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Tuesday, April 23, 2024

Community close up: Despite setbacks, Nash and Edgecombe counties are ready to shine

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Diamonds in the rough

Despite setbacks, Nash and Edgecombe counties are ready to shine.


Rocky Mount straddles the Nash and Edgecombe county line. A railroad track, anchored by the Helen P. Gay Rocky Mount Historic Train Station, separates the sides.

Like the Amtrak trains and Greyhound buses that rush through, the city and both counties are moving forward. It’s a rebuild, of sorts, interrupted by upended business investments and Mother Nature.

In December 2021, a fire took out the QVC plant and distribution center in Edgecombe, destroying 75% of the $1.5 million building and putting 2,000 employees out of work. In May 2022, China-based Triangle Tyre pulled out of a $580 million deal at the Kingsboro megasite that was to create 800 jobs.

A tornado in July damaged the Pfizer plant in Rocky Mount.

Then last July, a tornado estimated at 600-yards wide ripped through Rocky Mount and touched downin Dortches.

“We continue to celebrate that by the grace of God no one was killed,” says David Farris, president and CEO of the Rocky Mount Chamber of Commerce. “We had well over 100 homes damaged or destroyed, but we really were
very lucky.” 

For officials in these counties 45 minutes east of Raleigh, the focus is on optimism, not rearview mirrors.

Rocky Mount Mills hosts Chamber Power Breakfast with Superintendent of Public instruction Catherine Truitt.

Rocky Mount Downtown Development manager Tanika Bryant saw potential in the town
of 54,300 when she came from Kentucky in 2022. “What made me say yes to this job was the people,” she says. “Seeing their belief in the city, and downtown, as well as their passion to put the needed work in, along with the great food, friendly people and beautiful  historic downtown, I was sold

“The most important thing that has changed downtown in the past year and a half is the hope of the downtown business owners,” adds Bryant. “Many when we first met were not too optimistic, and they made sure to let me know with lots of passion. However, that has changed tremendously. We are a big family working together to rebuild downtown.”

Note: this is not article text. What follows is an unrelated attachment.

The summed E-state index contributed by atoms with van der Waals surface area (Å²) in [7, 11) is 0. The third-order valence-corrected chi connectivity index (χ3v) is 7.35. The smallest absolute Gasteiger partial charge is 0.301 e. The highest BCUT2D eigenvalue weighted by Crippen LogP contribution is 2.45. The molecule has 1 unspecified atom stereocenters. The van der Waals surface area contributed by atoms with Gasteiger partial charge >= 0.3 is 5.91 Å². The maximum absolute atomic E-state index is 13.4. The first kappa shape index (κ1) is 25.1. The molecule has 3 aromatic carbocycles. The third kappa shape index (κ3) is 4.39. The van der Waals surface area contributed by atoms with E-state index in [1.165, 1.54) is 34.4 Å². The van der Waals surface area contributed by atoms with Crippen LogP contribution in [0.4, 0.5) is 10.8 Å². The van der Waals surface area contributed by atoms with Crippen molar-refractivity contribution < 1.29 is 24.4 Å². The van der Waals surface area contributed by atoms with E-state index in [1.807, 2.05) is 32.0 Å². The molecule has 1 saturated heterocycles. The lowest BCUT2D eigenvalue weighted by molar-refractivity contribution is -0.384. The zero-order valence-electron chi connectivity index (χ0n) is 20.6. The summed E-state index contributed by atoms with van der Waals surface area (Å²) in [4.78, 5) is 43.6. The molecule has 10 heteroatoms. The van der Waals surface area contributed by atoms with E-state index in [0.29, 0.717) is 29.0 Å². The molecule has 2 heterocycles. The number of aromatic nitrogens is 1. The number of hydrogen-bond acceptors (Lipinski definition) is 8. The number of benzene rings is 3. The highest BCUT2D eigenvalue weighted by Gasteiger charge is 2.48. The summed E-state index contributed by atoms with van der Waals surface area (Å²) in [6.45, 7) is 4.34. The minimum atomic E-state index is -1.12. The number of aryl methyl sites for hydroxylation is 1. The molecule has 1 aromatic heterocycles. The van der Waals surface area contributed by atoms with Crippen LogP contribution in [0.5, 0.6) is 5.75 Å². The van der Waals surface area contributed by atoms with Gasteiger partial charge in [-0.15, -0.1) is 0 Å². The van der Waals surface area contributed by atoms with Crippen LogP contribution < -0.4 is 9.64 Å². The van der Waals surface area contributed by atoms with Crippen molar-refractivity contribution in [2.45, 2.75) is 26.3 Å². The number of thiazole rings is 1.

Four new apartment complexes have opened, she says, with another scheduled for December. “We’ve also welcomed roughly 10 new businesses downtown during my tenure,” she says. “So yes, downtown revitalization is very real for Rocky Mount.”

On the Edgecombe side, County Manager Eric Evans says his leadership team last spring created four focus areas, including its being 99th out of 100 on a Community Health Needs Assessment, an evaluation required every four years by the N.C. Division of
Public Health. 

Crump Group and Millennia celebrate ribbon-cutting celebrations.

“About eight or nine months ago, I realized we have a generic mission statement we’ve had for 20 or 30 years, but we never had a vision statement. We needed to describe that place on the hill that we aspire to get to,” Evans says. “Our goal is to have a task force for each focus area by the end of December and have our first meeting.”

On the Nash side, Economic Developer Susan Phelps sees tangible progress in the county’s Strategic Action Plan crafted in 2020 to address infrastructure, workforce and housing. “We created a marketing campaign and have new shell buildings and are working really hard on workforce development campaigns with Nash Community College and N.C. Wesleyan (in Rocky Mount) to provide our industries with the resources they need,” she says.